On Saturday morning I woke to discover, via The Canberra Times, that I was being assigned to live in a quite different federal electorate. This bracing experience set me thinking about elections and democracy.
The recent Batman by-election in Victoria alerted us to the tribal significance of Bell Street in Melbourne.
Batman to the north of Bell Street is populated by traditional blue collar Labor voters. The picture south of Bell Street is different. Demographic change and gentrification in areas such as Northcote is favouring the Greens.
So Batman has a split personality. Once a safe Labor seat that could be gifted at will to factional hacks, it is now marginal. The Greens, with a good candidate, can win it.
Labor's Ged Kearney won the Batman by-election because she appealed to people on both sides of the Bell Street divide. It retains its totemic power nonetheless.
The Bell Street syndrome has now spread from Batman. A potentially comparable situation exists here in the ACT following last weekend's release, by the Australian Electoral Commission, of its draft redistribution of the ACT's House of Representative seats.
The AEC proposes to create a new seat called Bean located in the southern part of the ACT. It also wants to rejig the boundary between the seats of Fenner and Canberra.
The proposed new boundary between Fenner and Canberra entails splitting up Belconnen voters. Parts of Belconnen, once all in Fenner, have been assigned to the rejigged Canberra.
The proposed split, assuming it does go ahead, will have interesting consequences for certain voters in the seat of Canberra in particular.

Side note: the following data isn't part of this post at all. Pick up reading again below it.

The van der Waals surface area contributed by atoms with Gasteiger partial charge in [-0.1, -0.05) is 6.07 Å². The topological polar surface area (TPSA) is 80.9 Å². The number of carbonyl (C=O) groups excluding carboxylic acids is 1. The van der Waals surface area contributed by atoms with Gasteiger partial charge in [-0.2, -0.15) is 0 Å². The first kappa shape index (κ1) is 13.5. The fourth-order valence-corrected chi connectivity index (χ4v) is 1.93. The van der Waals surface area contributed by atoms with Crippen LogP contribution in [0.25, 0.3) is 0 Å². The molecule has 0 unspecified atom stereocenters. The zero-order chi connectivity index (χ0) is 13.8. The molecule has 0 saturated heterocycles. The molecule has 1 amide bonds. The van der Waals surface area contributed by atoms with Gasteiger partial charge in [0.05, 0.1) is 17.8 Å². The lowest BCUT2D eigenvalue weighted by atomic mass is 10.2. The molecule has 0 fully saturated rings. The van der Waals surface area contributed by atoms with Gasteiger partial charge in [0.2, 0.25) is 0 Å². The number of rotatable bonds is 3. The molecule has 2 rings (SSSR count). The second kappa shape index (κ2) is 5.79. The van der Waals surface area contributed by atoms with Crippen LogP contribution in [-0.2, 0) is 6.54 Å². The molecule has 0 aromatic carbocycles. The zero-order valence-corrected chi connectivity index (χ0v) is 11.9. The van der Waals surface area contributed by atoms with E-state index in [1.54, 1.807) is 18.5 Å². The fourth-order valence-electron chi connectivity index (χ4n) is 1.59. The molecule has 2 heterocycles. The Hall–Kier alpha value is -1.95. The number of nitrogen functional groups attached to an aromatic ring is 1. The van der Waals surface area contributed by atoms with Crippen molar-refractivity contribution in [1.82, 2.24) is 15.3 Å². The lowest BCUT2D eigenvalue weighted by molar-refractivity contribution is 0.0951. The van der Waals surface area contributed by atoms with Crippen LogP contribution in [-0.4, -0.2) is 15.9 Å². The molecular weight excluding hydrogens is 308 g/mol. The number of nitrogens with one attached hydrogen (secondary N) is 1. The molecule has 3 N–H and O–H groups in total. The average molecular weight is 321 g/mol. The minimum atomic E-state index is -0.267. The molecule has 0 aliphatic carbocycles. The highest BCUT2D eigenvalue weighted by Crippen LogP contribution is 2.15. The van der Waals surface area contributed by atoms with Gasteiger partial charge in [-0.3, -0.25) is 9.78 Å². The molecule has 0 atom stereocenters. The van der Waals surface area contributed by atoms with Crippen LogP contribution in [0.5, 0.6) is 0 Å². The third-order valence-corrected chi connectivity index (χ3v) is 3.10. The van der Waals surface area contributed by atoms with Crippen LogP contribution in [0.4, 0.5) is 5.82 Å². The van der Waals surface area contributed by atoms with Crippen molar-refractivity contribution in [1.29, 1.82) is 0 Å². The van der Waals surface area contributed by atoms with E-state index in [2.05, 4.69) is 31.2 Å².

Fenner will continue to encompass the outer suburbs of Belconnen. It will, as a result, remain a very safe Labor seat.
But a slew of inner Belconnen suburbs have been hived off and incorporated into Canberra. These suburbs, particularly Aranda and Cook, contain a lot of pro-Greens people. These voters have a lot in common with likeminded souls in old inner suburbs such as O'Connor or Lyneham.
So the electorate of Canberra, where Labor is already facing a long-term Greens threat, will become even more of a battleground seat because of the inclusion of inner Belconnen.
The ACT Greens have welcomed the proposed redistribution. They are talking up their chances in Canberra.
Labor will have to fight hard to keep Canberra just as it had to campaign hard, marshalled by Bill Shorten himself, in Batman. This likely scenario will counteract to a degree the usual situation which sees party leaders, during federal elections, canvassing people everywhere except in the ACT.
Even the Liberals, perennially a challenged force in the ACT, will have a decent role to play in the ever more interesting seat of Canberra. Their preferences, if they run third, may well decide who wins the seat. They may have to be reckoned with.
It is only proper that the actual seat covering the site of Parliament House should experience enhanced argy-bargy. Somnolence does not befit it.
The proposed inclusion of inner Belconnen in the seat of Canberra is, then, a development of some potential significance.
This significance is driven home merely by glancing at a map of the new draft electoral division provided by the AEC.
Part of the new boundary between Fenner and Canberra will be constituted by Belconnen Way. Formerly a run of the mill thoroughfare, Belconnen Way, in suburbs where it does serve as the new electorate boundary, bids fair to be the Bell Street of the ACT. On one side of it, in Fenner, lies ever more solid Labor territory. To the south of it though, in the seat of Canberra, Labor now has to contend with a forceful Greens presence.
The resulting electoral uncertainty brings with it the prospect of increased attention and solicitation from office seekers. They may not know it yet, but soon enough voters living in inner Belconnen (such as myself) will come to experience the benefits of being redistributed out of an ultra-safe seat such as Fenner.
As an inner Belco person I fervently hope that the AEC's proposed redistribution of the ACT's House of Representative seats is duly and dully rubberstamped.
Stephen Holt is a Canberra-based writer.